In one sense, the answer is a definite 10-4, good buddy. We started BloggEd one year ago, and for that year it has concentrated the collective mind wonderfully, both prompting and providing a forum for thoughts on all things higher ed. But posts have noticeably slowed, suggesting that we have pretty much said our piece on the subject. If you want to hear our thoughts on other subjects, I’ve migrated my random thoughts on this and that over to benyagoda.com; Maria is blogging about makeup; and Lizy has a major Facebook presence. As for Gigi, you’ll probably have to knock on her office door.
In any case, thank you very much for listening and for your comments.
In the other sense, the answer is harder to supply. The other sense is really retiring, as in from my job as a professor of English at the University of Delaware. Just so you know where I’m coming from, I am 56 years old (“at the moment,” as John Travolta so memorably put it in “Saturday Night Fever”), and I just completed my eighteenth year on the job. This idea has actually been brewing for some time, as I know from a piece of legal notepad paper I have tacked up on my office bulletin board. I must have written it in 2005, because I have scrawled a year-by-year schedule of when I will be teaching, take sabbatical, take retirement sabbatical, and then take me leave, which I wrote down as, um, now.
When I mention this idea to Gigi and selected friends and colleagues, they usually say something along the lines of, “Why would you do something so dumb? This is a job that pays you well, that you basically believe in and enjoy, with colleagues that you like and institutional support (from paper clips to computer assistance to a nice title to a library and gym), that does not—to put it mildly—make excessive demands on your time. Huh?”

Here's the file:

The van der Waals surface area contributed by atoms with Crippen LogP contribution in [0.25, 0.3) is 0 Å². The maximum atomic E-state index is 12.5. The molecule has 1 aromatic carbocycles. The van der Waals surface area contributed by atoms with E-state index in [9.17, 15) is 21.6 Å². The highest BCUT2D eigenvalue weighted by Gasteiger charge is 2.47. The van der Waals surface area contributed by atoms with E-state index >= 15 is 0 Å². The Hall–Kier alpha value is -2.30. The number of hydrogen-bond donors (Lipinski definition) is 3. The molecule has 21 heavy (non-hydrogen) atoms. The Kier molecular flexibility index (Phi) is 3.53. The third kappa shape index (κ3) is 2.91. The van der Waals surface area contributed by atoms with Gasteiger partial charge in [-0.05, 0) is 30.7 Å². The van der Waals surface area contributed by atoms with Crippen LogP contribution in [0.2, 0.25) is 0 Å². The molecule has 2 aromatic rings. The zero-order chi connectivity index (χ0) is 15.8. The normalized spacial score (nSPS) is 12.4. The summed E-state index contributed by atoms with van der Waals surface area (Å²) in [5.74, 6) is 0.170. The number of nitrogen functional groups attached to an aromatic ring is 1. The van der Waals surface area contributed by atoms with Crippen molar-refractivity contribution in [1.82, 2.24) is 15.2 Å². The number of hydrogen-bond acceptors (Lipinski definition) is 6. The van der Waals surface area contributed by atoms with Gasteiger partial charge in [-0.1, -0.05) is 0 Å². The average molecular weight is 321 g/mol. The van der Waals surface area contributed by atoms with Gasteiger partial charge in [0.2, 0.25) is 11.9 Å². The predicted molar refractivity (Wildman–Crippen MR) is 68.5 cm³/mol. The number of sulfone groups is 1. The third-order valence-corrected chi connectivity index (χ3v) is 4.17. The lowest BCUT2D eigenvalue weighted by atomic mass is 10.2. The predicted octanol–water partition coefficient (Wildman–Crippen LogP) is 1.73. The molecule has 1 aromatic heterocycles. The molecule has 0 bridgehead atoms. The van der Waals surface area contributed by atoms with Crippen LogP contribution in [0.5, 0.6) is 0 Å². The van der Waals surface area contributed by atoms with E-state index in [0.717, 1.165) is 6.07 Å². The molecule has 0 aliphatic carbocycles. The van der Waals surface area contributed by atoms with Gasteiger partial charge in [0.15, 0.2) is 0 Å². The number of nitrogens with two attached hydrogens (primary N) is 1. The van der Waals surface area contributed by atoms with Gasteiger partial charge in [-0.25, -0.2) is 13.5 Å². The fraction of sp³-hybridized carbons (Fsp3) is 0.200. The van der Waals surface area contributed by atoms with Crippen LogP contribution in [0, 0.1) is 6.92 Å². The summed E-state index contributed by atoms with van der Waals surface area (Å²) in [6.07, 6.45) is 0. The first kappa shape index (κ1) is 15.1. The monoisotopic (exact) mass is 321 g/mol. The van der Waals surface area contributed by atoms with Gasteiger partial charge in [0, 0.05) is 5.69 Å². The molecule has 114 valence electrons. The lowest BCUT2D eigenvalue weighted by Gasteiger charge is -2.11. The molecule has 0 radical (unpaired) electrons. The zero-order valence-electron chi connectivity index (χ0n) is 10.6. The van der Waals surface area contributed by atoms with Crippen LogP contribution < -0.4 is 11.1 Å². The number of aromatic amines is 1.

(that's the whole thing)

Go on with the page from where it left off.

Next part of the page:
Part of the answer is suggested by the aforementioned “retirement leave.” The U of Delaware offers retiring faculty, if not a golden handshake, then certainly a silver one, including a semester off with pay in one’s last year. Plus full health and other benefits after retirement and a cash payment (2.5 percent of annual salary times the number of years in service). In general, the financial side of such a decision is akin to the old joke about the two school teachers in Minsk (or is it Pinsk).
First school teacher: “If I were as rich as Rothschild, I would be richer than Rothschild.”
Second teacher: “Why is that?”
First teacher: “I’d have my teacher’s salary on the side.”
In my case, I would be losing my teacher’s salary, but I would have my income from writing (which I was doing full time when I started this job), plus the savings that U. of Delaware thankfully encouraged me to accumulate, etc., plus Social Security when and if it comes, etc., plus my wife’s salary (her planned retirement date is never–does never work for you?), etc., plus the envisioned end of mortgage and college tuition payments, etc., etc., etc.